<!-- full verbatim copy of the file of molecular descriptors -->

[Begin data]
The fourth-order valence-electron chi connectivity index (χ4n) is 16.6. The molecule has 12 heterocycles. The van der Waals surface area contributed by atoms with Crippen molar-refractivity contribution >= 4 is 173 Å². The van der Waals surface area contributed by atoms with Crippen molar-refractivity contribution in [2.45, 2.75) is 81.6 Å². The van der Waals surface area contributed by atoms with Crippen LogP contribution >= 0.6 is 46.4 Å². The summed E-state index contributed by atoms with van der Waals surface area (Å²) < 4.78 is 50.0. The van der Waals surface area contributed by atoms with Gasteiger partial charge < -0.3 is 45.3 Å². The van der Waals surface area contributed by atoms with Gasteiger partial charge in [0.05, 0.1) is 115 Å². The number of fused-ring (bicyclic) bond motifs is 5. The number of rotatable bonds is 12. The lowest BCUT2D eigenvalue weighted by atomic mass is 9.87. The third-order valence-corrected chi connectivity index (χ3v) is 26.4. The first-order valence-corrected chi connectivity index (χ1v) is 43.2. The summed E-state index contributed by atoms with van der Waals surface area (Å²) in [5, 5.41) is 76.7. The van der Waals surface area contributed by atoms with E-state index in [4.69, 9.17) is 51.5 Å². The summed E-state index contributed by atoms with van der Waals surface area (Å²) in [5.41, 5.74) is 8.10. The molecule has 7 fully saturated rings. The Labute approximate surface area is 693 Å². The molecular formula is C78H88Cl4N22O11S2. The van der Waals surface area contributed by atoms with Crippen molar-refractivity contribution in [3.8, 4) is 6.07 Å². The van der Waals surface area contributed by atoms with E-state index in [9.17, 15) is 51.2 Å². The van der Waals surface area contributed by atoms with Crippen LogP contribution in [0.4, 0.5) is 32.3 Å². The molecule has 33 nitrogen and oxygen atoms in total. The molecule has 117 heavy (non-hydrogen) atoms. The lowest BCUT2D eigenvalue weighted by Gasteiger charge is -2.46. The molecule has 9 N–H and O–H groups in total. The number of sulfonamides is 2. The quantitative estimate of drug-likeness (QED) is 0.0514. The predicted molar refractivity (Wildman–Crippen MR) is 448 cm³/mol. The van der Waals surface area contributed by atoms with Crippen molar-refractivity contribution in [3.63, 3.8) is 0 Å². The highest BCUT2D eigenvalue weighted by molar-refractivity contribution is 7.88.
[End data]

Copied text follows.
The fourth-order valence-electron chi connectivity index (χ4n) is 16.6. The molecule has 12 heterocycles. The van der Waals surface area contributed by atoms with Crippen molar-refractivity contribution >= 4 is 173 Å². The van der Waals surface area contributed by atoms with Crippen molar-refractivity contribution in [2.45, 2.75) is 81.6 Å². The van der Waals surface area contributed by atoms with Crippen LogP contribution >= 0.6 is 46.4 Å². The summed E-state index contributed by atoms with van der Waals surface area (Å²) < 4.78 is 50.0. The van der Waals surface area contributed by atoms with Gasteiger partial charge < -0.3 is 45.3 Å². The van der Waals surface area contributed by atoms with Gasteiger partial charge in [0.05, 0.1) is 115 Å². The number of fused-ring (bicyclic) bond motifs is 5. The number of rotatable bonds is 12. The lowest BCUT2D eigenvalue weighted by atomic mass is 9.87. The third-order valence-corrected chi connectivity index (χ3v) is 26.4. The first-order valence-corrected chi connectivity index (χ1v) is 43.2. The summed E-state index contributed by atoms with van der Waals surface area (Å²) in [5, 5.41) is 76.7. The van der Waals surface area contributed by atoms with E-state index in [4.69, 9.17) is 51.5 Å². The summed E-state index contributed by atoms with van der Waals surface area (Å²) in [5.41, 5.74) is 8.10. The molecule has 7 fully saturated rings. The Labute approximate surface area is 693 Å². The molecular formula is C78H88Cl4N22O11S2. The van der Waals surface area contributed by atoms with Crippen molar-refractivity contribution in [3.8, 4) is 6.07 Å². The van der Waals surface area contributed by atoms with E-state index in [9.17, 15) is 51.2 Å². The van der Waals surface area contributed by atoms with Crippen LogP contribution in [0.4, 0.5) is 32.3 Å². The molecule has 33 nitrogen and oxygen atoms in total. The molecule has 117 heavy (non-hydrogen) atoms. The lowest BCUT2D eigenvalue weighted by Gasteiger charge is -2.46. The molecule has 9 N–H and O–H groups in total. The number of sulfonamides is 2. The quantitative estimate of drug-likeness (QED) is 0.0514. The predicted molar refractivity (Wildman–Crippen MR) is 448 cm³/mol. The van der Waals surface area contributed by atoms with Crippen molar-refractivity contribution in [3.63, 3.8) is 0 Å². The highest BCUT2D eigenvalue weighted by molar-refractivity contribution is 7.88.